Inquirer Editorial: Is this a stickup?

Russell Nigro, the BRT chairman, with other members in 2009. File
Russell Nigro, the BRT chairman, with other members in 2009. File
Posted: March 18, 2014

Acting like political stickup artists, members of Philadelphia's Board of Revision of Taxes are getting a bigger paycheck out of the city by threatening to derail hard-won tax reforms. City Council unanimously granted the raise last week, which would give BRT members nearly twice the city's median household income for part-time work.

And it's not as if these people are starving. Some tax board members also collect fat government pensions.

The board got its way with a work slowdown at a critical juncture in the tax reform process, threatening the city and schools' ability to provide services.

After the city changed its corrupt assessment system to base taxes on actual property values, taxpayers filed an unprecedented 23,611 appeals. The flood was expected because the system raised values, and ultimately taxes, on homes in up-and-coming neighborhoods like Northern Liberties and Graduate Hospital. The reform seeks to bring fairness to property assessments, ending an era in which two identical houses right next to each other could have vastly different tax bills.

Mayor Nutter and Council attempted to eliminate the BRT, which oversaw the troubled old system, but the Supreme Court ruled that the board should continue to hear tax appeals.

Now the BRT has decided only about 10 percent of the post-reform appeals. At that slug's pace, it would take two years to finish the job, putting money for police, trash removal, and schools in limbo. Owners appealing their assessments are allowed to pay taxes at the old, lower rates, which is holding up more than $48 million in potential yearly revenue.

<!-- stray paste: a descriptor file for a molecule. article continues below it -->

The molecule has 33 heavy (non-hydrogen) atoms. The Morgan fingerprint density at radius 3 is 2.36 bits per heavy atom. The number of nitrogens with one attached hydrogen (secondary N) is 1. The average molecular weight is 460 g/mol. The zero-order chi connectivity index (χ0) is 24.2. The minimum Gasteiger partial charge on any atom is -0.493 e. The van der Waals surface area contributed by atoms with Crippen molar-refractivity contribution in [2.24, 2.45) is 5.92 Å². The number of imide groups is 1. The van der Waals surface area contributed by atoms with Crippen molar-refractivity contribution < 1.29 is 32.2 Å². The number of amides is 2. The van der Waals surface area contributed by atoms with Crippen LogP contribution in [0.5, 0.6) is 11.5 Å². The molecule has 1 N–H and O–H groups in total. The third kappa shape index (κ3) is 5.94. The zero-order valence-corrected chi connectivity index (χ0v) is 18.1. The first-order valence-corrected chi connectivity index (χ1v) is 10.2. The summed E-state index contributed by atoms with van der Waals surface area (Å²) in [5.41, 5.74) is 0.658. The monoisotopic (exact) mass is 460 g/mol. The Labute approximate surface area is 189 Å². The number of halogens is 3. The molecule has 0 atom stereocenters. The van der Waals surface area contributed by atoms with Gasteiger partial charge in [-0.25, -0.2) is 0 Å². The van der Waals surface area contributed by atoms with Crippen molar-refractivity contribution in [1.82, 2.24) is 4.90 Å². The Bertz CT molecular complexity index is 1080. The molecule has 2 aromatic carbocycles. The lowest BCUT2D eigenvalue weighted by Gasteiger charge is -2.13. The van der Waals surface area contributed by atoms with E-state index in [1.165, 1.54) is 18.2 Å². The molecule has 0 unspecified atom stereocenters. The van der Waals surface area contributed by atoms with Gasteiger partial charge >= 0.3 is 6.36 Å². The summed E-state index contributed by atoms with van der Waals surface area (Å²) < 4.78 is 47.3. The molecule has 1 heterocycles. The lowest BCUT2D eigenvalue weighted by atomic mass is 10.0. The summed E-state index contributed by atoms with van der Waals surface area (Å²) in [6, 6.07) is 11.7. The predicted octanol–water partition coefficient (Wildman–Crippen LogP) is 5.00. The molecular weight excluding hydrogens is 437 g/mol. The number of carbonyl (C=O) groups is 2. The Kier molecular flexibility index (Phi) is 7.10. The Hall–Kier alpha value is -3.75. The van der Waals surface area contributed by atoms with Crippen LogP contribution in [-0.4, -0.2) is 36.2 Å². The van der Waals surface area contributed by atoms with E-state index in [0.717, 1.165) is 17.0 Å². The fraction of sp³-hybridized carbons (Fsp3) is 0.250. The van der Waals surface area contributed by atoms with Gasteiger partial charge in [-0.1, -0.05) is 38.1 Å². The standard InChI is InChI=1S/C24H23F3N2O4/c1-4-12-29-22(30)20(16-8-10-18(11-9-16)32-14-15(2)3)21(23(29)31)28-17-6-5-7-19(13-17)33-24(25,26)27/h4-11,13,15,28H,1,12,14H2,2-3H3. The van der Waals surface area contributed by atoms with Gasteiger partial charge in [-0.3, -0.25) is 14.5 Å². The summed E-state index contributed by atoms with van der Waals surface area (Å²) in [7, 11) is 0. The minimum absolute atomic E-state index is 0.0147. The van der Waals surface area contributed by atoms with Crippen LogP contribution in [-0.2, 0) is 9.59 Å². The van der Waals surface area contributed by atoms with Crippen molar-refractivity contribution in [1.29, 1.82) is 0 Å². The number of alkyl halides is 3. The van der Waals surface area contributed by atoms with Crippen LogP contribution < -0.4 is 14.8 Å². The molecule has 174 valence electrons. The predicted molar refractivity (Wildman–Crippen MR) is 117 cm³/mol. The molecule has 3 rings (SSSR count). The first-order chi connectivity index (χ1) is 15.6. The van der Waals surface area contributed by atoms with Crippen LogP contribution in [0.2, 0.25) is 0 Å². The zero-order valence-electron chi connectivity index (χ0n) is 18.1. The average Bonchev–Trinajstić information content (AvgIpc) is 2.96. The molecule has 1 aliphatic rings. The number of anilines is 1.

But the BRT doesn't seem interested in speeding up the appeals without hefty raises for most of its members. While two senior board members make $70,000 a year, one makes $50,000, another $45,000, and three others $150 a day. The lower-paid members knew that when they took their jobs.

Asked if the board would work more hours to meet the demand, board Chairman Russell Nigro told The Inquirer, "I doubt it, not if someone is getting paid only $150 a day. ... If everybody's getting paid $70,000, it's a lot easier for me to go to people and say, 'You've got to step to the plate more often.' "

Nigro, a former state Supreme Court justice who stands to get a $20,000 raise, might as well have said, "This is a stickup." If the city didn't cough up the dough, basic services would be threatened.

Reformers knew it would be hard to change Philadelphia's old, erratic property tax system. Nutter and Council tried to ease the transition by protecting low-income families and longtime residents of gentrifying neighborhoods. Harrisburg granted partial exemptions.

But in spite of these good efforts to bring fairness to property taxation, Philadelphia remains vulnerable to gangster-style politics.

Instead of rewarding the BRT's strong-arm tactics, Council should have hauled the board members into a hearing and forced them to explain themselves to the public. Nutter should veto the bill before anyone hands over the money.

comments powered by Disqus
|
|
|
|
|